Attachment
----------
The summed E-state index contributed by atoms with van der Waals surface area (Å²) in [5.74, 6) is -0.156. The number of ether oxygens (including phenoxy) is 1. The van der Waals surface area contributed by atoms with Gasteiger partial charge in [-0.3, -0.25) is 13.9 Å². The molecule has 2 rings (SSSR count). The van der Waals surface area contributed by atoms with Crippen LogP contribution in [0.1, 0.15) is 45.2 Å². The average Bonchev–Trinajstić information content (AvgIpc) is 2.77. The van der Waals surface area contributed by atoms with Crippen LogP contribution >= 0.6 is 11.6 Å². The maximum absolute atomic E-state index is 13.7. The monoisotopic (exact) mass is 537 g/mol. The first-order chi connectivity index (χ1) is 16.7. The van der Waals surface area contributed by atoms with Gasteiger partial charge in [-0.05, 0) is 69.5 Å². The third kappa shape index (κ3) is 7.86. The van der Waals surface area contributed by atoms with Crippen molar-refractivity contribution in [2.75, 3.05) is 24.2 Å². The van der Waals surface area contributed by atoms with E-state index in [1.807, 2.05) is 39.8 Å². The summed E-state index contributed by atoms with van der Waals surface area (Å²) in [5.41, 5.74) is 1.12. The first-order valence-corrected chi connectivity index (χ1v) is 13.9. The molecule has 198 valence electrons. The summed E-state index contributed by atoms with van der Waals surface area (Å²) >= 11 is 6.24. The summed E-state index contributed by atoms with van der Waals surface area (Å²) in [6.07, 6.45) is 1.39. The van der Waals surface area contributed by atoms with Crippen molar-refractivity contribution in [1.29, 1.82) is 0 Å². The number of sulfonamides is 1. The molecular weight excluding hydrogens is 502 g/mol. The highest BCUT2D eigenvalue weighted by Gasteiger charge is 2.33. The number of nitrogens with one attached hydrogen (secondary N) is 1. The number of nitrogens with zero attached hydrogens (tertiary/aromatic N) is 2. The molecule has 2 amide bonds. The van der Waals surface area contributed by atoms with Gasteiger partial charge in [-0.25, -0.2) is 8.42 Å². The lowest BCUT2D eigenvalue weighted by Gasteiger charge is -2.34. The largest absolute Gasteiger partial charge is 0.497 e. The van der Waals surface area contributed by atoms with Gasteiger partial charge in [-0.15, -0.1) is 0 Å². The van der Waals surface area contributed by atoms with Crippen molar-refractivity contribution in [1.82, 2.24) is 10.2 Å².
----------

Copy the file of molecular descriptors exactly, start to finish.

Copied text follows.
The summed E-state index contributed by atoms with van der Waals surface area (Å²) in [5.74, 6) is -0.156. The number of ether oxygens (including phenoxy) is 1. The van der Waals surface area contributed by atoms with Gasteiger partial charge in [-0.3, -0.25) is 13.9 Å². The molecule has 2 rings (SSSR count). The van der Waals surface area contributed by atoms with Crippen LogP contribution in [0.1, 0.15) is 45.2 Å². The average Bonchev–Trinajstić information content (AvgIpc) is 2.77. The van der Waals surface area contributed by atoms with Crippen LogP contribution >= 0.6 is 11.6 Å². The maximum absolute atomic E-state index is 13.7. The monoisotopic (exact) mass is 537 g/mol. The first-order chi connectivity index (χ1) is 16.7. The van der Waals surface area contributed by atoms with Gasteiger partial charge in [-0.05, 0) is 69.5 Å². The third kappa shape index (κ3) is 7.86. The van der Waals surface area contributed by atoms with Crippen molar-refractivity contribution in [2.75, 3.05) is 24.2 Å². The van der Waals surface area contributed by atoms with E-state index in [1.807, 2.05) is 39.8 Å². The summed E-state index contributed by atoms with van der Waals surface area (Å²) in [5.41, 5.74) is 1.12. The first-order valence-corrected chi connectivity index (χ1v) is 13.9. The molecule has 198 valence electrons. The summed E-state index contributed by atoms with van der Waals surface area (Å²) >= 11 is 6.24. The summed E-state index contributed by atoms with van der Waals surface area (Å²) in [6.07, 6.45) is 1.39. The van der Waals surface area contributed by atoms with Crippen molar-refractivity contribution in [1.29, 1.82) is 0 Å². The number of sulfonamides is 1. The molecular weight excluding hydrogens is 502 g/mol. The highest BCUT2D eigenvalue weighted by Gasteiger charge is 2.33. The number of nitrogens with one attached hydrogen (secondary N) is 1. The number of nitrogens with zero attached hydrogens (tertiary/aromatic N) is 2. The molecule has 2 amide bonds. The van der Waals surface area contributed by atoms with Gasteiger partial charge in [-0.25, -0.2) is 8.42 Å². The lowest BCUT2D eigenvalue weighted by Gasteiger charge is -2.34. The largest absolute Gasteiger partial charge is 0.497 e. The van der Waals surface area contributed by atoms with Gasteiger partial charge in [-0.15, -0.1) is 0 Å². The van der Waals surface area contributed by atoms with Crippen molar-refractivity contribution in [1.82, 2.24) is 10.2 Å².